Josuke crossed his arms. As if he would believe what this guy was saying! He pulled out his phone and called his mother, she was bound to know the answer. After two or three rings, she picked up, “You miss me already, Josuke?”

He rolled his eyes, a small smile on his lips. With a small “mhm” he took a deep breath, “Hey mom?”

“Yeah?”

“Did my dad pay for me to get into college?”

He heard a gulp from the other end of the call.

“Mom,” he said with a slightly forceful tone, “Please tell me.”

“Yeah, yeah. He did. He offered to pay to let you go to any college you wanted. Ironically,” Tomoko hesitated, “he’s a member of the teaching staff.”

Josuke’s body seemed to stop all functions. His father was the last person he wanted to see here. To find out that he was a member of the teaching staff caused a knot to form in his stomach. Josuke was born as the result of an affair. His mom met Joseph Joestar, his apparent father, when she was in her early twenties and had a brief relationship with him. He never said a word to them after Josuke was born. Apparently he was too busy dealing with other family turmoil. Josuke didn’t care for him in the slightest. “Well,” he said after a long silence, “that’s a surprise.”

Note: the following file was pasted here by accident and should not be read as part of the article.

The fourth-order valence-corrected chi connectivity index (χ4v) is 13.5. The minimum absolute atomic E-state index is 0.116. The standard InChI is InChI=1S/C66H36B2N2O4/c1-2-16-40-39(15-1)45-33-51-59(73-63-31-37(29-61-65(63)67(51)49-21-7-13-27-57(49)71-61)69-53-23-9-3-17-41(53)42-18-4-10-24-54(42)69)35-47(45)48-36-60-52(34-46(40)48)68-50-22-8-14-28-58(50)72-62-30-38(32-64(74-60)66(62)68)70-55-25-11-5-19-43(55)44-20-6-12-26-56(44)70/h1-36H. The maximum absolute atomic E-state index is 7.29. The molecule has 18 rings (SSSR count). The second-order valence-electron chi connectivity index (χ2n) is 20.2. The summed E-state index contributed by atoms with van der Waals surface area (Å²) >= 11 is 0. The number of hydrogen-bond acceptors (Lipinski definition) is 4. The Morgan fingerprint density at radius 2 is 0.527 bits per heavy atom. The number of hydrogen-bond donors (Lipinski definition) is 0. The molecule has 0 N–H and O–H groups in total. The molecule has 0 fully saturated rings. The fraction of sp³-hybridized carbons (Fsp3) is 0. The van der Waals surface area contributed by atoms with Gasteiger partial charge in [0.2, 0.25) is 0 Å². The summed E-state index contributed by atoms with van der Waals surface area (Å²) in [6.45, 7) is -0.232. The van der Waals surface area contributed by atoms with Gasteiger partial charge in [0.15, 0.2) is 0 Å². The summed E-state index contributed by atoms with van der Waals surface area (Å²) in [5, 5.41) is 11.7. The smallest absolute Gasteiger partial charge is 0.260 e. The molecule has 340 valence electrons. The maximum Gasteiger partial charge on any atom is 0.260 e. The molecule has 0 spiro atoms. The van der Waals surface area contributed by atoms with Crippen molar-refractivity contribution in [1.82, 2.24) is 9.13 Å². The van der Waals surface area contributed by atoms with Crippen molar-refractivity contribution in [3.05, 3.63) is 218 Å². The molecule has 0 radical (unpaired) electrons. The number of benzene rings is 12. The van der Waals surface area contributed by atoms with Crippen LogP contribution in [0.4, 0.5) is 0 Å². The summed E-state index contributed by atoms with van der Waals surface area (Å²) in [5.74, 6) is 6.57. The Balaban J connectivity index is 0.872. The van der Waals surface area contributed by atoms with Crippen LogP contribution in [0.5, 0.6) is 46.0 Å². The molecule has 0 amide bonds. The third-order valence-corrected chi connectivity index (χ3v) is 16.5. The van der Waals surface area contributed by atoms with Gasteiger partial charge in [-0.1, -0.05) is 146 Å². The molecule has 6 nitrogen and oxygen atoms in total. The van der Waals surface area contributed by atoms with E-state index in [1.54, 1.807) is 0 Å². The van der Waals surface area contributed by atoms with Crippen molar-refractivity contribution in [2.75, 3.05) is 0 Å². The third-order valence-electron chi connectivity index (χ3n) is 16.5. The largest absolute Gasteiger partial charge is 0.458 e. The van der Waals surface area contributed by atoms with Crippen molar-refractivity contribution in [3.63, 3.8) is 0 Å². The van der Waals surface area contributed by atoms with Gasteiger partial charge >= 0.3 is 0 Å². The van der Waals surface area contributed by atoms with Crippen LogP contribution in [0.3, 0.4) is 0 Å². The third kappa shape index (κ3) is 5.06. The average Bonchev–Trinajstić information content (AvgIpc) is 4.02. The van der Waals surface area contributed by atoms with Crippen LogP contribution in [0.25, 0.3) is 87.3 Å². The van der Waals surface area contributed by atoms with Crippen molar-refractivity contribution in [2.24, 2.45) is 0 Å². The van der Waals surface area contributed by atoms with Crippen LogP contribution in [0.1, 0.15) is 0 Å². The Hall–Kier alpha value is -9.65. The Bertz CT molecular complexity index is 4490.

“I understand if you’re upset-”

“No, it’s fine,” he sighed. “Look, I have to finish unpacking, so I’ll talk to you later, alright?”

“Okay. Call me when you can. I love you!”

“Love you too.” Josuke hung up and looked back down at Jotaro. “So then who are you?”

Jotaro looked coldly at him, finishing one of the boxes of clothes. “I’m your nephew.”